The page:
I had been seeing a psychiatrist for the better part of a year, at my wife’s request, nonetheless. I had battled substance abuse for years, which was the main reason for me going to the psychiatrist. I was a few weeks away from finalizing my custody agreement with my ex-wife after an exhausting (mentally, emotionally and financially) four-years custody battle. My wife and I had lived the last four years under the microscope of the family judicial system. It was brutal on me and on my marriage. My dad was in the hospital after having open heart surgery and he was not completely stable yet. I had never seen such a strong man so vulnerable before. Additionally, I had consistently worked 11-12 hour days, plus most Saturdays and some Sundays for the last five to six months. I was spent. I had nothing left. I sat there and cried…

3. What happened?

Needless to say, I was looked at differently from that day forward. I wasn’t part of the “group” anymore. At first, it was really hard on me. I was embarrassed! Here I am, this big ex-military guy, crying his eyes out in the COO’s office! In hindsight, it was the end of a nightmare and the dawn of a new day…

“That day, my mind stopped. That day, I was no longer ashamed or embarrassed about what had happened in the COO’s office. That day, the transition from living in grey to living in color started!”

My wife called my psychiatrist and there was an emergency intervention. My psychiatrist knew I was in a bad place and I had a history of drug relapse, plus a bad temper. I went and saw her (the psychiatrist) that evening. Prior to me leaving her office that night, she gave me a homework assignment that required me to do some research. On a yellow post-it, she wrote down “bipolar and borderline personality disorder”. I started my research the next day and my world changed. That day, my mind stopped. That day, I was no longer ashamed or embarrassed about what had happened in the COO’s office. That day, the transition from living in grey to living in colour started!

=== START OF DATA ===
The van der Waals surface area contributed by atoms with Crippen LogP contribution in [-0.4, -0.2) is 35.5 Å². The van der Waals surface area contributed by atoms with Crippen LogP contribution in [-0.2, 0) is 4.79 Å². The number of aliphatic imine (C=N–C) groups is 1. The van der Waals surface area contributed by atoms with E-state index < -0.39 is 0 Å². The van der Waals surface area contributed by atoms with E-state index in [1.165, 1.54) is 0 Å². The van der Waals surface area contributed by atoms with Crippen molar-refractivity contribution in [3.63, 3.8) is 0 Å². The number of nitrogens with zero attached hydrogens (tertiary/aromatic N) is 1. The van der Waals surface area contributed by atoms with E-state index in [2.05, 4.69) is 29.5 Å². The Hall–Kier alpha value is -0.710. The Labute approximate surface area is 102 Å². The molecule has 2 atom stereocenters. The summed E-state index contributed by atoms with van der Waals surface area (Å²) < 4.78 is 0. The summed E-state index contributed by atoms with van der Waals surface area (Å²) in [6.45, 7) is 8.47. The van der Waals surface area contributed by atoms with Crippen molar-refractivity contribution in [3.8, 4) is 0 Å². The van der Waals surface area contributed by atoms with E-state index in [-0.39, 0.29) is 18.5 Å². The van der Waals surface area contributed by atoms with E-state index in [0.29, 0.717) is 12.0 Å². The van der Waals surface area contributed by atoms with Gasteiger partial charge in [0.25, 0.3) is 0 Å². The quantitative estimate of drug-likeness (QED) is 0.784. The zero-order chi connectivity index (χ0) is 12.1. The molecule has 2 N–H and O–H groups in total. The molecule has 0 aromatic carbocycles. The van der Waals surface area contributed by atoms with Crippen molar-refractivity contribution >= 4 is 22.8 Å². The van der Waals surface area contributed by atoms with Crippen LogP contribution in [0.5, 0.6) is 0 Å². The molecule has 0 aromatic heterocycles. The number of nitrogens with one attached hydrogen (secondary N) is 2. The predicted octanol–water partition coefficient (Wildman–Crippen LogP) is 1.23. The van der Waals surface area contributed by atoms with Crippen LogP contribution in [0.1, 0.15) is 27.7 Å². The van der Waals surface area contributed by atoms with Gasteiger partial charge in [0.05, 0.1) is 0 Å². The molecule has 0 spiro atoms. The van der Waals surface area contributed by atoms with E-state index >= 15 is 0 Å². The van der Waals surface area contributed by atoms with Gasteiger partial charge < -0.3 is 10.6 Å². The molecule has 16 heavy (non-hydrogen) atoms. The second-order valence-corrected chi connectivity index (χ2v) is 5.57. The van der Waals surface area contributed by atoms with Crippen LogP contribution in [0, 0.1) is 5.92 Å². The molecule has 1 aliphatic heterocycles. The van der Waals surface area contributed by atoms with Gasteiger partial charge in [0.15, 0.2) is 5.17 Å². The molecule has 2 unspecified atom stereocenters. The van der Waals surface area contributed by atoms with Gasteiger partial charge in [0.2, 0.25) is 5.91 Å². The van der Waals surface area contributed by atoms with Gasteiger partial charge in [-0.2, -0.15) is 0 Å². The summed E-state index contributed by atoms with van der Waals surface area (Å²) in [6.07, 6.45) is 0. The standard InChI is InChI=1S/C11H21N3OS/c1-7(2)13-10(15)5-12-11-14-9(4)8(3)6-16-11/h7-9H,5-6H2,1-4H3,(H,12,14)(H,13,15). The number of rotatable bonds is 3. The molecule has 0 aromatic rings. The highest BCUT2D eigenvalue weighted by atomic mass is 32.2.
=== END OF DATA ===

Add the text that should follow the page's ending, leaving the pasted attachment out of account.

4. Do you regret it?

No, I don’t! Would I advise going about it, the way I did? No, I wouldn’t. At first, I regretted it, but not now. I wear that day as a badge of honor. In fact, I started telling people what happened and what I discovered about myself.

Interestingly enough, most of my female counterparts openly admitted to me that they, too, were seeing a therapist, psychiatrist or whatever. I was shocked, because I thought I was the only one…